Senior Lifestyles: The impact loneliness, isolation have on our brains

Published 8:00 am Tuesday, October 9, 2018

In his hit song “Only The Lonely (Know How I Feel),” legendary crooner Roy Orbison hits close to home regarding the heartache of being and feeling alone: “Only the lonely know the way I feel tonight…only the lonely know this feeling ain’t right.”

Yes, it’s true — feeling alone is no fun. But the fact remains that many seniors spend much their lives lonely and isolated from the outside world.

Sure, everyone enjoys a little alone time. However, for too many seniors, remaining isolated does more than diminish joie de vivre (joy of live). It can actually increase the risk of disease — and may even precipitate an early death.

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Surprisingly, in a world as busy and often crowded with people everywhere we go, a 2010 Harvard Health study found, “…that 35 percent of American adults aged 45 and older felt lonely.” Sadly, those feelings of loneliness and isolation tend to increase over time, and many of the study group said “…they had fewer friends at the time the survey was done than five years earlier.

Loneliness is more than just a feeling — it’s a condition that affects the body, and social isolation actually impacts the way our brains function. A study done in the UK found that, “…hundreds of thousands of people had not spoken to a friend or relative in a month.” 

That’s an amazing amount of disconnection and silence, and because we humans are social creatures, Dr. Bullock, who conducted the UK survey, found that a breakdown in human connections creates health risks that can impact every part of our bodies and can manifest itself in several ways including:

• Increased risk of cardiovascular disease

• Decreased cognitive and executive function

• A 26 percent increase in the risk of premature death from all causes

• Decrease in the quality of sleep

• Increased chronic inflammation, which is linked to the risk of cognitive impairment

• Decreased immune function, leading to vulnerability to many types of disease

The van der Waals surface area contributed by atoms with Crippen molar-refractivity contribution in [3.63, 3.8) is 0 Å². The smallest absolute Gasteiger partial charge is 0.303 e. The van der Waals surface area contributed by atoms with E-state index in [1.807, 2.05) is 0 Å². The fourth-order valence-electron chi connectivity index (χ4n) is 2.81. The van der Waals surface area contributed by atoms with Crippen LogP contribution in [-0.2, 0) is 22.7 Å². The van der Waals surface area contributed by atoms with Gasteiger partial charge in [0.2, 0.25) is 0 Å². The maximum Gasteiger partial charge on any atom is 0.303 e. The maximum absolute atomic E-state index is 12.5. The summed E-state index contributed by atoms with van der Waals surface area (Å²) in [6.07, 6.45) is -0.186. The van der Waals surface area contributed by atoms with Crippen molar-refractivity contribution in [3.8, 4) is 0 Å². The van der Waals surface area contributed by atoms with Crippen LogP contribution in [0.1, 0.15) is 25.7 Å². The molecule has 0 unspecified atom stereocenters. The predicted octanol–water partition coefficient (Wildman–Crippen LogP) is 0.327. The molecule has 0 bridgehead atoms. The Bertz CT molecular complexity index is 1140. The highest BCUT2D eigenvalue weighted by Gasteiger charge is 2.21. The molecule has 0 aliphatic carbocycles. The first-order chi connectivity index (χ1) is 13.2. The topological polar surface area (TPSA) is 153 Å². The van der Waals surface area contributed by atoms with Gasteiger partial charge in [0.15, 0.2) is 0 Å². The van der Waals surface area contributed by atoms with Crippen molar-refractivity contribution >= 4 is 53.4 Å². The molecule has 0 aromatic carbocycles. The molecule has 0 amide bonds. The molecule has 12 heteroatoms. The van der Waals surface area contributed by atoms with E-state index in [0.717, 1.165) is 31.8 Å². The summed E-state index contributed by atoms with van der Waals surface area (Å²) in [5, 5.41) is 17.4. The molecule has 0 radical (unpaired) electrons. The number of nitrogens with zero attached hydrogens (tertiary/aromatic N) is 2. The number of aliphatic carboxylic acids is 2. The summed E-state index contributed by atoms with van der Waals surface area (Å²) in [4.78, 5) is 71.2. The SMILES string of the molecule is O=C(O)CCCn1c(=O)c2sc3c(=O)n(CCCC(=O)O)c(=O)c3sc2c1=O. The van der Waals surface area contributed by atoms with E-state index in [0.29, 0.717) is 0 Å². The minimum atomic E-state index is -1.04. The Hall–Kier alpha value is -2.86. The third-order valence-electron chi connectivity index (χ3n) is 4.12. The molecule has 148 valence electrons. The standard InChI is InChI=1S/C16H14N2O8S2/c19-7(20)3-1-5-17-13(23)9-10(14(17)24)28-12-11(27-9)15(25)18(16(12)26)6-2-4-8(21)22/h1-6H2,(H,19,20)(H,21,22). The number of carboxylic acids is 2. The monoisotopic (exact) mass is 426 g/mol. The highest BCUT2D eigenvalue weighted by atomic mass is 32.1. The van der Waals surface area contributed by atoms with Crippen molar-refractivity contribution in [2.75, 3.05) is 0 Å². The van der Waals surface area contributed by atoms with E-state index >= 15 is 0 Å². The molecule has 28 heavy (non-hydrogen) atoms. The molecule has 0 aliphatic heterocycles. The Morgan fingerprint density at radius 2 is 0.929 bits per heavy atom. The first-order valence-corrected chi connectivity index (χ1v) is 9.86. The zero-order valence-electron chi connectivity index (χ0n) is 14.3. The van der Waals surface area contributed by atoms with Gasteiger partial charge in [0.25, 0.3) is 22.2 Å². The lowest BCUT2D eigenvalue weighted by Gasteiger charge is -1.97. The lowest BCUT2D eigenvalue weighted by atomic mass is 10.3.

• Increased depressive symptoms

• Increased fearfulness of social situations that can lead in some cases to paranoia

• Increased severity of strokes

• An overall decrease in the subjective sense of well-being

Having stated the problem and its associated risks, the obvious question is what to do to overcome isolation. Here are six steps that you can take for yourself or someone in need of socialization:

Get moving

The longer someone has felt lonely, the more difficult it can be to do something as simple as smiling and saying hello. Connecting with other people is essential to alleviating a sense of isolation.

Take the chance
and reach out

Telling ourselves we have nothing in common with others almost guarantees loneliness will continue. Try reaching out to someone, because doing that may lead you to a connection that will make you feel less alone.

Get out of your own way

One major consequence of isolation is that we think too much about our personal problems.  While challenging, understanding that you’re not alone and thinking about others, followed by reaching out to them, can help lighten our own loneliness.

Find a hobby 

Doing nothing can lead to total inertia. Take the advice that Nike suggests to all of us, “Just Do It.”  Do something that interests you, but get involved.

Show up 

As Woody Allen said, “80 percent of success is showing up.”  Be open to accepting an invitation to try something new, meet for coffee or go to lunch. Break the inertia.

Stimulate your brain

Active brains are more likely to be happy, healthy brains, so whether it’s crossword or jigsaw puzzles or Sudoku, to taking an art class or going to lectures at a community college, like your body, your brain also needs exercise.

It seems so simple that to fight loneliness and isolation, just change what you’re doing and find a way to mainstream yourself back into activities that involve others and make you happy in doing so.

Ron Kauffman is a consultant and expert speaker on issues of aging. He is the author of “Caring for a Loved One with Alzheimer’s Disease.” He may be contacted at 828-696-9799 or at